The second, the Advisory Group on Bankruptcy Laws4 , headed by N.L.Mitra, went one step further in 2001, recommending the disbanding of the BIFR / AAIFR and the consolidation of insolvency laws into a separate comprehensive bankruptcy code to govern corporate insolvencies.

In response, the Government appeared to have accepted the former suggestion of the Advisory Group (though not the latter) – with the Companies (Second Amendment) Act, 2002 providing for the creation of a consolidated tribunal – the National Company Law Tribunal (NCLT), and its appellate authority, the National Company Law Appellate Tribunal (NCLAT) – to take over the functioning of the BIFR and AAIFR and the High Courts as regards insolvency; and the SICA (Special Provisions) Repeal Act, 2003 formally abolishing the BIFR and AAIFR. However, these changes did not come into effect for two reasons:

(a) the constitutionality of the provisions in the Companies (Second Amendment) Act, 2002 creating the NCLT / NCLAT were challenged on the ground of excessive judicial delegation – a petition not disposed by the Supreme Court until 2010 (when the constitutionality was upheld in principle but changes were recommended in certain specifics such as appointment criteria to such bodies); and
(b) various other provisions in the Companies (Second Amendment) Act, 2002 and the SICA (Special Provisions) Repeal Act, 2003, were not notified, and therefore not brought into effect by the Government through publication in the Official Gazette.

As a result, the Companies Act, 1956 continues to prevail as does the SICA, 19855. Consequently, in terms of administrative machinery for the insolvency framework, the BIFR/AAIFT also continue to function.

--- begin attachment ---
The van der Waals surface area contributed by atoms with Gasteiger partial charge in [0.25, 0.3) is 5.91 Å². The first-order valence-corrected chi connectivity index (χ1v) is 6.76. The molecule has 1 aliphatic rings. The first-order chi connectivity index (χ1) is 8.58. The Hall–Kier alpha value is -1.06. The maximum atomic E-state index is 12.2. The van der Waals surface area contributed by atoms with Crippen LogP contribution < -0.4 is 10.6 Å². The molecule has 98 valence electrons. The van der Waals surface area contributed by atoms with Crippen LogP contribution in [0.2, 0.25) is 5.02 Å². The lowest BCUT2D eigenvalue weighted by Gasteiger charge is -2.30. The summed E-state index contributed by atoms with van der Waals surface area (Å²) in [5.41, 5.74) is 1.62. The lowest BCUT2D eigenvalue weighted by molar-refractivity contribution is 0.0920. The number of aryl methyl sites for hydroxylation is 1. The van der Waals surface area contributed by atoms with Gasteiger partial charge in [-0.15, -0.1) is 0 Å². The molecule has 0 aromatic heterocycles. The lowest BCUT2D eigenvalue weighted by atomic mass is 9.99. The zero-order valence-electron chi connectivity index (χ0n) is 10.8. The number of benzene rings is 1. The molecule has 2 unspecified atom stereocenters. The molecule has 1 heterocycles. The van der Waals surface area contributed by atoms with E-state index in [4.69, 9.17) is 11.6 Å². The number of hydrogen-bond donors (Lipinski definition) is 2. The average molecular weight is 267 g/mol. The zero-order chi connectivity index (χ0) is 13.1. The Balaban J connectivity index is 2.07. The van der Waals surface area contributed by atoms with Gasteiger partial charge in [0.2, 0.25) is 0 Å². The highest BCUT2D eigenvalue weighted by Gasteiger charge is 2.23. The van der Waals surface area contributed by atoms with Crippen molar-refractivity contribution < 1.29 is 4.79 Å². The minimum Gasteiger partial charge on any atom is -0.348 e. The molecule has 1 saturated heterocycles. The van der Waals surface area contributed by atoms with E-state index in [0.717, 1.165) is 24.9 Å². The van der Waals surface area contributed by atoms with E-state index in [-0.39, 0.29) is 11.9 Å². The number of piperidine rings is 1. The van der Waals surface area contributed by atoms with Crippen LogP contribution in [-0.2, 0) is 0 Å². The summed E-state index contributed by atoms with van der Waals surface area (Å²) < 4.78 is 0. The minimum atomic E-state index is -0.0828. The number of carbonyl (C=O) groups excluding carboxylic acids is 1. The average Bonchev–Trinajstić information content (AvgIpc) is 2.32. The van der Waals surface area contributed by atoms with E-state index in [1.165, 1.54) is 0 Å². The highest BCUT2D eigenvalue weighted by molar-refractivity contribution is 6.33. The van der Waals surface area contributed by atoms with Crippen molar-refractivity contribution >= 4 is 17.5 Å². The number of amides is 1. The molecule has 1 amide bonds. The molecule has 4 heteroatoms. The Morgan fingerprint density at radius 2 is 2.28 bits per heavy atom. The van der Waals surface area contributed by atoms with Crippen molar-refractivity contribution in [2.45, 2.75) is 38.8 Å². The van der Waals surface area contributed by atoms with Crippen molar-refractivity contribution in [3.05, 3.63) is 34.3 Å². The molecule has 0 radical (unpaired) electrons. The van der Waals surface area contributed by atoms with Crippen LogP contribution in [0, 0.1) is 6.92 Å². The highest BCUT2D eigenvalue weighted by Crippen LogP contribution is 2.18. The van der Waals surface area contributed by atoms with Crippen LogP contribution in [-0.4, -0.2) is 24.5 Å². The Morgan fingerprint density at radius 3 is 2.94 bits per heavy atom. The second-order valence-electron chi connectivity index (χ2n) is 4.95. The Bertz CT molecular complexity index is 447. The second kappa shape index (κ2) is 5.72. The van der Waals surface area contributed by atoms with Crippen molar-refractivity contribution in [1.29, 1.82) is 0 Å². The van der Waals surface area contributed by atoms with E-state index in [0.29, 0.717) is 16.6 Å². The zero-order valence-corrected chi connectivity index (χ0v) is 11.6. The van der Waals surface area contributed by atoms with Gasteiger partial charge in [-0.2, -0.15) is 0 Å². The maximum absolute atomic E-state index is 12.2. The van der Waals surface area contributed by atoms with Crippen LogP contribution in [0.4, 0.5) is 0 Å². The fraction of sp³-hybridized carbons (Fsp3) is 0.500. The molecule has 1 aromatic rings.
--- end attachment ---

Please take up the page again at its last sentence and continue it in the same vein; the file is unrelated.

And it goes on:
Other reforms to the insolvency process that are part of the second phase include the SARFAESI Act, 2002 – allowing a specific class of creditors (namely, banks and financial institutions “notified by the Government of India”) to attach assets of defaulting creditors in specific circumstances without court intervention (and thus circumventing any insolvency proceedings); and the RBI Guidelines on Corporate Debt Restructuring6 – provide a timely and transparent mechanism for restructuring the debts of otherwise viable corporate entities facing temporary difficulties with multiple creditor institutions outside the purview of BIFR and other legal proceedings.

The third phase may be seen as beginning with the expected enactment of the Companies Bill, 2011, which attempts to simplify the corporate law framework (including the corporate insolvency law framework), based largely upon the recommendations of the Expert Committee on Company Law (headed by J.J.Irani) in 20057. Apart from the consolidation of winding up proceedings under the ambit of the NCLT / NCLAT, and incorporating the Supreme Court’s recommendations in its 2010 judgment upholding their constitutionality, the Bill introduces no substantive change from the prior winding up process under the Companies Act, 1956. The Bill received Cabinet clearance in December, 2011 for introduction before Parliament.

With this major statutory overhaul on the present Government’s agenda, significant change can be expected on this front shortly.

1- Chapter 7, Title 11″ proceedings in the United States
2- A World Bank survey (“Doing Business in 2005: India, A Regional Profile”) pointed out that it took 10 years on average to wind up / liquidate a company in India as compared to between 1 and 6 years in other countries
5- As the SICA Repeal Act, 2003 is yet to be notified
6- Original version of the guidelines, with modifications over the years, is available on the RBI website